Failure to verify OAuth tokens enables account takeover on websites

If that site is an e-commerce platform like Bukalapak, the user might have billing and payment information stored in their profile. If it’s a service like Grammarly, the user might have sensitive documents and so on.

Other variations and implementation oversights

OAuth is a complex standard and allows for various implementation variants. For example, instead of using redirect URLs between the site and the identity provider, the site might choose to use the PostMessage feature, but the attack is still possible in such an implementation if the token is not validated.

Passing tokens via URLs is potentially vulnerable to man-in-the-middle attacks if an attacker has the ability to passively monitor traffic and just extract the OAuth token from the URL they observe. Because of this, OAuth also provides a more secure approach where the identity provider issues a one-time code instead of an access token, then the website takes that code together with an application secret only itself and Facebook knows and exchanges the code into a token using the Facebook API.

Grammarly actually used this more secure code-based approach when the Salt Security team tested its OAuth implementation. However, the researchers saw the Grammarly OAuth script took requests with the entry code in the request and wondered if it may include a function that takes tokens as well. Therefore, they tried making requests by replacing code with different words like token, facebookToken, FBtoken and different variations, until they found that access_token worked and was accepted.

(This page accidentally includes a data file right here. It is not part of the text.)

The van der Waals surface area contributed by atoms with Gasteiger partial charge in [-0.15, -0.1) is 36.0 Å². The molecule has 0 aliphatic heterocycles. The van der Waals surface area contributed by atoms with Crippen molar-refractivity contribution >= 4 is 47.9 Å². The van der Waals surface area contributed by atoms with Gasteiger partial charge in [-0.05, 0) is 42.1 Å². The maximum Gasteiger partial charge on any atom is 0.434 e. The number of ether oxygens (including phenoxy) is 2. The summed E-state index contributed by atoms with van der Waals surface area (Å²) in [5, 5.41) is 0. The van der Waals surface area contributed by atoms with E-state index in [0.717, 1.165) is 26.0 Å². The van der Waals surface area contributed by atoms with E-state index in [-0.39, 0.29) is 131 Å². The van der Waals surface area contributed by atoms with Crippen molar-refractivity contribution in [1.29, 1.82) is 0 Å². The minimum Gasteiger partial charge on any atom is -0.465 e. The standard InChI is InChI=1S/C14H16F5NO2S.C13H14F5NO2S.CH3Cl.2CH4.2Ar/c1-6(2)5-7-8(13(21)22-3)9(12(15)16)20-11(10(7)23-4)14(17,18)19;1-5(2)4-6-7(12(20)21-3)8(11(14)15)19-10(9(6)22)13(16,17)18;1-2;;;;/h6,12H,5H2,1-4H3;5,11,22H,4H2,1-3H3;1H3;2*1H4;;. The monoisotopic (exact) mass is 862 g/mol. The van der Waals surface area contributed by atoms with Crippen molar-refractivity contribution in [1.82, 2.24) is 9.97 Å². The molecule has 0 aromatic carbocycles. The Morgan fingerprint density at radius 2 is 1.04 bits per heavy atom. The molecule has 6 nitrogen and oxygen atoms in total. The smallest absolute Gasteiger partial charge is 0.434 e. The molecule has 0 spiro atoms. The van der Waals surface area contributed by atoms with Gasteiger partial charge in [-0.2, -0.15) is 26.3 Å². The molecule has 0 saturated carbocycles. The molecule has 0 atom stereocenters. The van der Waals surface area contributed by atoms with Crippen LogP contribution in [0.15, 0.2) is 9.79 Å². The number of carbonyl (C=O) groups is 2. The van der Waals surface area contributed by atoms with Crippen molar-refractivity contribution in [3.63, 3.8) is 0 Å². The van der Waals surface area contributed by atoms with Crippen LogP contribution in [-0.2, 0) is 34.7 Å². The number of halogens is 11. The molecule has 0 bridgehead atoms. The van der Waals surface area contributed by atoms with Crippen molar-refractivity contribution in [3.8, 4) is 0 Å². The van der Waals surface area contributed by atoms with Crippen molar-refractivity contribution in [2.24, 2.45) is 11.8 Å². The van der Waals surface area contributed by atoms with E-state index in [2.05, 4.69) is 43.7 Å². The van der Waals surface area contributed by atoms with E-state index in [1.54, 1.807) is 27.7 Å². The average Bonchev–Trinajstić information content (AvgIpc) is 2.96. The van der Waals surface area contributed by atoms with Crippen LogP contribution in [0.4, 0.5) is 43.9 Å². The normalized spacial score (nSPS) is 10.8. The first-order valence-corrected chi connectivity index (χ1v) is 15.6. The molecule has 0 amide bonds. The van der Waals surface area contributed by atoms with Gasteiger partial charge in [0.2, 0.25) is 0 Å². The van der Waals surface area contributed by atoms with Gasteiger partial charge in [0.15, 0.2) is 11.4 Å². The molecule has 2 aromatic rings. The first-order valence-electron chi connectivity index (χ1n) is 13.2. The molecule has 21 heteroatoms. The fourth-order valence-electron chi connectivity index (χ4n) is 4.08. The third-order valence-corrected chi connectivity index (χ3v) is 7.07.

In other words, they managed to downgrade Grammarly’s implementation to the more secure variant because the code to handle tokens directly instead of code was still left in the script as an option. And it turned out, there was no token validation step to check for the app ID.

The Salt Security researchers found other OAuth implementation flaws in major websites in the past, including some that could have given attackers access to accounts. “It’s extremely important to make sure your OAuth implementation is secure,” the researchers said. “The fix is just one line of code away…. When OAuth is used to provide service authentication, any security breach in it can lead to identity theft, financial fraud, and access to various personal information including credit card numbers, private messages, health records, and more, depending on the specific service being attacked.”

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